An additional optimization which also introduces some degree of realism is considering walking time to the stations. Since pax spawn is now based on geographical points, it is possible to estimate a rough walking time cost. For now this is just simply 1 m/s (slow) in a straight line (unrealistic short, so it evens out the slow walking pace). This is an optimization because it allows to discard more station pairs, even before any pathfinding has been performed. For example, if the walking cost to/from origin/destination is slower than just the walking cost between the origin/destination geographical points, then the path is discarded. And once pathfinding is considered, walking cost is also considered, so a path might be discarded even if it’s the fastest path if the walking cost makes it slower overall than some other path. This combination of checks discards many short paths in dense, high TPH urban networks, which helps a lot with performance.

Walking cost is generally disabled in random pick mode, except for the most basic check of “just walking to destination” vs path time. There’s an intermediate setting of only considering walking cost for station picking, which in essence is equivalent to picking the nearest station. And the final full featured station pick mode, which considers both walking cost and the best path.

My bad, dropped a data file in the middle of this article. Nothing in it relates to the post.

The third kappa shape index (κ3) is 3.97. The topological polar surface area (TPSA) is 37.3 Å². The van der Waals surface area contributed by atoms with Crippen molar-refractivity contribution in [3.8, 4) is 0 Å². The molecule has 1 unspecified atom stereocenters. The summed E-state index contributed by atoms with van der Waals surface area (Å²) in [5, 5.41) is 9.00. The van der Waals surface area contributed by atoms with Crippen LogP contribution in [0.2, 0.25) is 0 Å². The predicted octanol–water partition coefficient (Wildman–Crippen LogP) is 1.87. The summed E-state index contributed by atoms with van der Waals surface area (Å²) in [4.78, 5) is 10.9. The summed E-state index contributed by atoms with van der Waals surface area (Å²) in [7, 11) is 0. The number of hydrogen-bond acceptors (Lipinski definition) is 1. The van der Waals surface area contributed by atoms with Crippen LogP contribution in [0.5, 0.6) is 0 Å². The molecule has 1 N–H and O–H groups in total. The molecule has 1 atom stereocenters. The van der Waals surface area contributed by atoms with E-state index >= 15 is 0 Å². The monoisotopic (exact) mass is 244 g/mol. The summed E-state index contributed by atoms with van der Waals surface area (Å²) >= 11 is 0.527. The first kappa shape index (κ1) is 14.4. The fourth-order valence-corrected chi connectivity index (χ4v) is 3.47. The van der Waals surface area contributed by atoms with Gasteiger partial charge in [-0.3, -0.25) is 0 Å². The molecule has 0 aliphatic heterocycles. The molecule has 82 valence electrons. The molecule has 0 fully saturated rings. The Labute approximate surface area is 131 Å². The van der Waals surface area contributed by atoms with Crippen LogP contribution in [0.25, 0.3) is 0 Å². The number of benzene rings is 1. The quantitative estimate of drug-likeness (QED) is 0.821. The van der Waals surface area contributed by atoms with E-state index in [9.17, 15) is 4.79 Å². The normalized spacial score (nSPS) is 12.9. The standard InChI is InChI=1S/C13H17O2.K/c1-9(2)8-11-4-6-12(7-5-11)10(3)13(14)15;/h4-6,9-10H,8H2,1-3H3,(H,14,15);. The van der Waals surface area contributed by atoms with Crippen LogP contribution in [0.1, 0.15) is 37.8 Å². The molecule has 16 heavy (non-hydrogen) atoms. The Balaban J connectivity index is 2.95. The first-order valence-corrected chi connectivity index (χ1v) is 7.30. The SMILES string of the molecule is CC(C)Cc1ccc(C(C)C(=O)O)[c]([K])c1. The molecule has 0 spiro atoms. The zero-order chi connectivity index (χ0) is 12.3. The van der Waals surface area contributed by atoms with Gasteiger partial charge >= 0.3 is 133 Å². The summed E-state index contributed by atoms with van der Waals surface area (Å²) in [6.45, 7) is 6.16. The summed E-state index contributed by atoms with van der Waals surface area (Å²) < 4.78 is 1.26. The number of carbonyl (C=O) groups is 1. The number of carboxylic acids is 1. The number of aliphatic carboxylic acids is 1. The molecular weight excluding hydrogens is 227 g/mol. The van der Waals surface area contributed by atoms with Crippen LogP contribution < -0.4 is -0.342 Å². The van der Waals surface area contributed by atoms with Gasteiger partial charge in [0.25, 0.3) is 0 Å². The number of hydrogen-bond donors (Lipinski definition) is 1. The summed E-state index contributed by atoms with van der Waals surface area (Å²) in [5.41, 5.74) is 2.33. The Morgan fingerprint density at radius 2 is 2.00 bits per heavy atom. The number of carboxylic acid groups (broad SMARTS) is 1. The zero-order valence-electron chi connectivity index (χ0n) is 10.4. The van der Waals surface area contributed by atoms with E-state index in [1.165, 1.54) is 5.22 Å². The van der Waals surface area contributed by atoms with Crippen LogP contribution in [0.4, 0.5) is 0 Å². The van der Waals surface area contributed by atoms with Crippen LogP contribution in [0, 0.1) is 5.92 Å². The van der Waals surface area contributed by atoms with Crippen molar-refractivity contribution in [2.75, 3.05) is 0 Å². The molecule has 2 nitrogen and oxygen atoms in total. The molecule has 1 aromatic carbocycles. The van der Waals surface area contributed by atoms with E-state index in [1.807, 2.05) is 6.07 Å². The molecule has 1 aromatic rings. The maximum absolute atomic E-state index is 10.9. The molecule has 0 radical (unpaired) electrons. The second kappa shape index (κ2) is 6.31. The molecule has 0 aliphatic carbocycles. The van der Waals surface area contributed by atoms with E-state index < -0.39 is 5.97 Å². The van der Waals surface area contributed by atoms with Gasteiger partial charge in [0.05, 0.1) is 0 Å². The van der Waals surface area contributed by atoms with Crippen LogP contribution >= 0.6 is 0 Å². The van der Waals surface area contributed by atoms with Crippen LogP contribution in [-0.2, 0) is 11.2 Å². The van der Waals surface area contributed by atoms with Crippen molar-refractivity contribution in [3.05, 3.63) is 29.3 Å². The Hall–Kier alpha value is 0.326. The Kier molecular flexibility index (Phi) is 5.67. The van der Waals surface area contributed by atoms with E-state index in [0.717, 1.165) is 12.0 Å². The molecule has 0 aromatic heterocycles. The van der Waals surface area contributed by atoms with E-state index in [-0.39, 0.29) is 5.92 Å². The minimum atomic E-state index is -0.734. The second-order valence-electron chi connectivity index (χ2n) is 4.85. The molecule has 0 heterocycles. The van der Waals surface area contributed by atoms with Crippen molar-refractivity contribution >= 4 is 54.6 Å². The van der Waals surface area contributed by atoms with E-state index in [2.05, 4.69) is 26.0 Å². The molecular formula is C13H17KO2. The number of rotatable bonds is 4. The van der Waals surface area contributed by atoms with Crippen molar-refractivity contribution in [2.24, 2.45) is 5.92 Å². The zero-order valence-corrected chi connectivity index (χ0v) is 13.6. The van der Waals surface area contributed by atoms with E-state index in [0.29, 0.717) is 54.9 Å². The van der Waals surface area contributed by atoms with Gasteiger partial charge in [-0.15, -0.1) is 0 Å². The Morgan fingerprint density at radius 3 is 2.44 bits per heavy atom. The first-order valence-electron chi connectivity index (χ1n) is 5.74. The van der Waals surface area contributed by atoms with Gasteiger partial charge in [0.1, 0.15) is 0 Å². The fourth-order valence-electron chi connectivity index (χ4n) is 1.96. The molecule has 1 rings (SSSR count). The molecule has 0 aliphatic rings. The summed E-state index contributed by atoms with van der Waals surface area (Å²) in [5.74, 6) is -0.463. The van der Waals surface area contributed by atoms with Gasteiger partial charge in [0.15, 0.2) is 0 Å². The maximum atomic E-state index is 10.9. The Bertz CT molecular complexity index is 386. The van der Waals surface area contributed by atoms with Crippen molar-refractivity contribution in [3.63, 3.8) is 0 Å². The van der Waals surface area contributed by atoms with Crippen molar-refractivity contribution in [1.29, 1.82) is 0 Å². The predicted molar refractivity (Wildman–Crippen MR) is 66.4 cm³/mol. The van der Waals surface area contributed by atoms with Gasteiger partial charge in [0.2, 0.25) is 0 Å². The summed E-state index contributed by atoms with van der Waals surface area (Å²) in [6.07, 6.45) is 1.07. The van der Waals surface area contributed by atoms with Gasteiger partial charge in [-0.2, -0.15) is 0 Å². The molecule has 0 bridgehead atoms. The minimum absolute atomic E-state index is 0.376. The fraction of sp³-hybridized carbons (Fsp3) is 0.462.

POI editor interface

For the POI UI I continued with the idea POIs are essentially a sign with a population amount and demand curve assigned. Signs and POIs now have their own separate creation tool in the track editor, but are otherwise edited in the normal track edit mode, just like buildings or stations.

Some players have expressed wanting to share maps of POIs of their own making, and it will be possible to do so with blueprints and Ctrl-Shift-V for pasting into their original locations. For demand curves in blueprints, I decided to handle them like mods in blueprints: the game will warn the user the clip they are going to paste contains one or more new demand curves, and ask to keep them (so they are added as new demand curves to their game), or replace them with the default population curve. For now there’s no limits to this feature or the number of demand curves, despite the potential impact, so I will use the beta series to test if a limit is needed in practice.